Seek 6 Saturday #S6S

  1. Caine’s Arcade was created by a young boy playing with cardboard and using imagination to play.  In his own pursuit of fun and creativity, he inspired a movement.  Check out Cain’e video here! And here’s how you can use Cain’e arcade to inspire your classroom! (A shout out to ED 678 for introducing me to this one).
  2. Mavis Beacon was an enormous part of my childhood typing curriculum.  Computers where still pretty novel in second grade, so learning how to type was exciting, but what really made us want to practice typing was the gaming aspect of our dear friend Mavis.  Sometimes, in today’s classrooms, we discount video games and platforms as a “waste of time” but these can actually be really great motivation!
  3. Steal Like an Artist is a book by Austin Kleon that goes into great detail about creativity.  In the very beginning, Kleon encourages stealing.  He says there is no such thing as an original idea anymore and that’s ok.  Steal ideas and put your own twist on them until they become yours.  (Give credit where credit is due of course!). Interestingly enough, in Mitch Resnick’s article,  All I Really Need to Know (About Creative Thinking) I Learned (By Studying How Children Learn) in Kindergarten (Links to an external site.), students give tips for the next workshop of students saying, “It’s OK to copy stuff (to give you an idea).” Stealing like an artist can be a great place to begin learning to fiddle and to build your “creative cabinet.”
  4. Play is, or rather, can be, the foundation for childhood learning and inquiry.  Let the Kids Learn Through Play, was interesting to me because it cited a study about students who went to either a kindergarten that was “academically oriented,” “child oriented,” or something in between.  The study found that by the end of 4th grade, those who had attended an academically oriented kindergarten were trailing behind the others in terms of grade.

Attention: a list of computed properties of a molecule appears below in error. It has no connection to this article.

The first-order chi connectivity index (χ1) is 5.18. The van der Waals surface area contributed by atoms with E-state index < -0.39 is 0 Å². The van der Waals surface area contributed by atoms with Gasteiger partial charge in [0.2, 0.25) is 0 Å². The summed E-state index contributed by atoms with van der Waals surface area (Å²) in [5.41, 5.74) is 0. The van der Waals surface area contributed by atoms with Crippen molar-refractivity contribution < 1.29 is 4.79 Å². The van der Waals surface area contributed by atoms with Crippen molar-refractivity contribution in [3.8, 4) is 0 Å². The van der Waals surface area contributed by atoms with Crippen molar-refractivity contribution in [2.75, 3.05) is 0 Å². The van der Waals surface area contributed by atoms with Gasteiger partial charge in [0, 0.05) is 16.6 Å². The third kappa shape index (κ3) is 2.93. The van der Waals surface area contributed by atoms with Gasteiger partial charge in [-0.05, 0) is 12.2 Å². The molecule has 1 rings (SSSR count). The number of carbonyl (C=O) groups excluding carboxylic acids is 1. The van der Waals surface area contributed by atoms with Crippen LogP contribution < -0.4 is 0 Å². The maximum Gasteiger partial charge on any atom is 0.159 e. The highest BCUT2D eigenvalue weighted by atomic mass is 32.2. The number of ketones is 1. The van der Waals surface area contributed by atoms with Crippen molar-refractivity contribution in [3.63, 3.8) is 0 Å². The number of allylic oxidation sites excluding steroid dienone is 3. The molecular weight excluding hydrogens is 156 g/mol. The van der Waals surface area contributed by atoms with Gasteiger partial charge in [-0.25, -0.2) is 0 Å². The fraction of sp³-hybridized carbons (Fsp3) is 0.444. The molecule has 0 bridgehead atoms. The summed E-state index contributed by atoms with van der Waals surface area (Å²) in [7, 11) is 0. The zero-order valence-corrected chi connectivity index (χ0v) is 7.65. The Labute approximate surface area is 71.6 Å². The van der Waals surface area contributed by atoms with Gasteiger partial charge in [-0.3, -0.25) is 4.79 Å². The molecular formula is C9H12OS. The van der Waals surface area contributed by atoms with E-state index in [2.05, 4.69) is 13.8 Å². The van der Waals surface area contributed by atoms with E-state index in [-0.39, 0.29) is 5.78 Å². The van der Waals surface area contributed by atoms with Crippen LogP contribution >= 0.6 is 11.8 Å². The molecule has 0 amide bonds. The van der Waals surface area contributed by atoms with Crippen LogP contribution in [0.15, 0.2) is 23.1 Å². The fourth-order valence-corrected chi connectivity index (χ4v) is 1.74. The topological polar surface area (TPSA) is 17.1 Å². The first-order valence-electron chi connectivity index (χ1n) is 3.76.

5. An interesting conversation that seems to be gaining interest in higher education is the idea of  Courses with no Syllabi.  This idea struck a cord with me because it parallels with what Mitch Resnick says in his video, The 4 P’s of Learning.  He argues that not all play leads to valuable learning.  He likened it to a play-pen vs a playgound.  Courses with syllabi can be likened to play-pens.  They can be restrictive, especially to students who do not set their own boundaries, but rather have those classroom boundaries set for them. However, Courses with no syllabi could be “sandboxes” or “playgrounds” for students to experiment more freely under the guidance of a faculty-member there to help structure and challenge students to be creative and reflect.
  6. This past week, I have been learning more about generation Z, whom we are now serving in the higher edu realm.  Pearson published this GenZ_Infographic,which I found interesting because it very obviously indicates that these students have not seen a world without technology.  So why are we forcing them to learn without it in the classroom.  Why not have them use the resources at their disposal to be creative, learn, and think-critically.  Connecting to Gen Z, is another resource that I recently found very interesting.  It indicated that Gen Z have lower attention spans and indicate that they prefer receiving their information in images and will not look past the first page of a google search.

By the way, I lost the game 😉 #ED677

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